Caryn’s 23 things – and then some

Racing into Library 2.0 with LOL and others


I just finished re(re-re-re…!)-reading CS Lewis’ The Screwtape Letters. I first read it in a high school Sunday school class, probably 11th grade, and have read it about two out of every three years since. As with most of Lewis’ work, many of these readings reveal something new.

I’ve also been watching Battlestar Galactica for the past couple of seasons. It’s not really odd for me to see this remake of the classic ’70s series, because I never watched that anyway. It has some excellent characters, the least attractive of whom is Gaius Baltar. I understand that his character wasn’t permanent in the original series, and it’s kind of too bad that they didn’t continue that in this iteration. He reminds me of Dr. Smith of Lost in Space, only more so. Baltar is the most fully-realized craven I’ve ever encountered in literature/TV/etc. You see cowards fairly often, but they usually either die or come through at the last moment, but an actual craven, whose wits are sharpened enough by threat that he is able to follow the thread of self-preservation no matter what it makes him do, is much rarer. He’s intelligent, and can be charming (only in his own interest, of course), but there is no depth of selfishness to which he won’t sink, no betrayal he won’t commit, to save himself. It’s kind of fascinating. That type is probably much more common in real life than it is in art, but it’s the kind of character no one could want to identify with.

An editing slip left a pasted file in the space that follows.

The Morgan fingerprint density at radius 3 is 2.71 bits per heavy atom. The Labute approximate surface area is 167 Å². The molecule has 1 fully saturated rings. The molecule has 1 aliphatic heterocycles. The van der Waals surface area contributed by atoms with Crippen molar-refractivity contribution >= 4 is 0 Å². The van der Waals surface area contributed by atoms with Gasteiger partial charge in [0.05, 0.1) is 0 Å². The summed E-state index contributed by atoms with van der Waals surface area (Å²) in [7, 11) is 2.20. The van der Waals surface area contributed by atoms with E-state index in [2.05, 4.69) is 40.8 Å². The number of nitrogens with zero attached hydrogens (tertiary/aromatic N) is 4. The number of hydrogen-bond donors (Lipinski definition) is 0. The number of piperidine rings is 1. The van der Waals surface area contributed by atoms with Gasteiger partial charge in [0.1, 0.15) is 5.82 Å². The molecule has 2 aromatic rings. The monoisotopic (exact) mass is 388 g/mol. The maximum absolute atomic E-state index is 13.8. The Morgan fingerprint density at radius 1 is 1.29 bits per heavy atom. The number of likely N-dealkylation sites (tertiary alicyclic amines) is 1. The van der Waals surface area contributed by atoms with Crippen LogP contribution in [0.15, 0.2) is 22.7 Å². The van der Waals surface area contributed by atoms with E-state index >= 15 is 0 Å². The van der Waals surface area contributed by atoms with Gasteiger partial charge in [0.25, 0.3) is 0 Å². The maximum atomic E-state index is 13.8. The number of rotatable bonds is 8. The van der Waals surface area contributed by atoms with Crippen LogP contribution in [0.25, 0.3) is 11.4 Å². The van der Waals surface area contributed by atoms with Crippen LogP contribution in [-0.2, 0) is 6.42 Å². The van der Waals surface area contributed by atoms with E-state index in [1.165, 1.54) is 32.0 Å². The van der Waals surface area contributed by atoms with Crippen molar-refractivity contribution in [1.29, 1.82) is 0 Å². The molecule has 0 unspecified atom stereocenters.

The connection to Screwtape is that one of senior devil Screwtape’s pieces of advice to his nephew, Wormwood, is about cowardice. He tells the first-time tempter that, “Cowardice, alone of all the vices, is purely painful – horrible to anticipate, horrible to feel, horrible to remember…. We have made men proud of most vices, but not of cowardice. Whenever we have almost succeeded in doing so, the Enemy [i.e., God] permits a war or an earthquake or some other calamity, and at once courage becomes so obviously lovely and important even in human eyes that all our work is undone, and there is still at least one vice of which they feel genuine shame.” Gaius is the only character I’ve ever seen whose cowardice is so strong it can outweigh even the shame of having it, and keep doing so every time an opportunity for bravery or death is offered. A good bad example, and one that should, perhaps, be in the back of our minds in case we’re caught in a situation like the one this past week at Virginia Tech – it might take only a second to decide whether to push the person beside you behind you and away from the shooter, or in front of you to shield you from the shooter, but that one second would define your character. For the rest of your life, whether it was just a few more seconds or many more years, you would have your answer to the question, “What would I do in that situation?”

April 21, 2007 - Posted by | Uncategorized | , , ,

1 Comment »